Diskussionsforum Stromnetze outlines chances and changes within urban areas
On June 11, Flexible Electrical Networks (FEN) Research Campus and StädteRegion Aachen jointly hosted the third DIKUSSIONSFORUM STROMNETZE in Aachen.
During his introduction, Thomas Pilgrim (temporary head of the department for farmers, environment and consumer protection and head of the environment agency of StädteRegion Aachen) emphasized the importance of electric grids, particularly in the context of renewable energies and e-mobility.
With the increase in electricity generation from renewable energies, electric grids, which are pivotal in electric energy distrubition, also need to be adjusted. The chances and changes of grid expansion and conversion and how they affect urban areas were presented and intensively discussed throughout the presentation.
Ms. Dipl.-Ing. (FH) Sandra Sieber from the Institute for Landscape Architecture of RWTH Aachen University first illustrated how the electric grid is changing. The “old“ electric grid was conceptualized in a way that energy supply was coming from power plants. Today’s electric supply, on the other hand, involves far more producers, e.g. photovoltaic systems, and more consumers such as charging poles. All this makes the electric grid more complex and medium-voltage and low-voltage grids are becoming more siginificant. Both the energy transition and grid expansion not only occur on different levels within the grid but also on different spatial levels such as the district, regional as well as the transnational level.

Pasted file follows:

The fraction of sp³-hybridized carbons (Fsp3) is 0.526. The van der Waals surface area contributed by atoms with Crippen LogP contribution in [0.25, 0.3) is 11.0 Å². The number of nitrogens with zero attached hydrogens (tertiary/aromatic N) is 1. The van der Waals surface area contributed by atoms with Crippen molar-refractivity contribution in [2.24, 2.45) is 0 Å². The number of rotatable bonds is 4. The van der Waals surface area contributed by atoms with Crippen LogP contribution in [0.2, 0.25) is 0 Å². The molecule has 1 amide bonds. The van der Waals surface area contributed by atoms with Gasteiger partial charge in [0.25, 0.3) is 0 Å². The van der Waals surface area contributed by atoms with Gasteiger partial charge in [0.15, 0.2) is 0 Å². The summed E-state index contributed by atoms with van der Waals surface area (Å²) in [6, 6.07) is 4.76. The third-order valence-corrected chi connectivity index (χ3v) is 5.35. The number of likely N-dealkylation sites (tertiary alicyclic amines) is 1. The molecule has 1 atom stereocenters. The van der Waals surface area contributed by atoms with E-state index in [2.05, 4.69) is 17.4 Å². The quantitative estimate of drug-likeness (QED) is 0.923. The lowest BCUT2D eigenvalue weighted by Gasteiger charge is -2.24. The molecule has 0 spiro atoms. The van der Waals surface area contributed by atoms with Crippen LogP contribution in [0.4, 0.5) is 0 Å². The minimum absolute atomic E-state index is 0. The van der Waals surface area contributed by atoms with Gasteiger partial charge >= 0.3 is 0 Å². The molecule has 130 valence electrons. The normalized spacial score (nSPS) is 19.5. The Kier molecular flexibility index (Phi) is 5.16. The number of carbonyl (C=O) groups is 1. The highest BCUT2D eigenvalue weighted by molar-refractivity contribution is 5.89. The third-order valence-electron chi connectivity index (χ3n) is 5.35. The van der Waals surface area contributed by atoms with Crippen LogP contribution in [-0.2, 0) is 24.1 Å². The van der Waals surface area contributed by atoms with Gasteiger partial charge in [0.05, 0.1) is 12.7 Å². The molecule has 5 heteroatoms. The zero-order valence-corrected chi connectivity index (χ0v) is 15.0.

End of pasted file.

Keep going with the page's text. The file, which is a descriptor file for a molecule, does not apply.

In urban areas, direct current grids can be a component of the grid transformation. That way, development pressure for photovoltaic systems and wind turbines on surrounding areas can be reduced while energy production in the city is intensified. Electricity generated from solar energy can be stored by means of energy storage batteries, allowing it to be used directly from charging poles. In this context, Ms. Sieber emphasized that direct current and e-mobility can foster one another.
Dipl.-Ing. Benjamin Casper from the Chair and Institute for Urban and Regional Planning of RWTH Aachen also conducts research in the field of direct current at FEN Research Campus. In his presentation, he introduced examples of inconvenient overhead lines in cities and pointed out the advantages of underground direct current cables which can be drawn on at any time, e.g. to supply charging poles along federal highways.
The concluding discussion spawned a vivid exchange on the presentation topic, including the technical and financial possibilities to implement the mentioned measures, for instance. Both speakers pointed out a variety of possibilities to establish a direct current grid. Whether it will prevail, however, is yet to be seen. From offices through production lines to data centers, there is already a number of single buildings that are supplied by direct current instead of alternating current.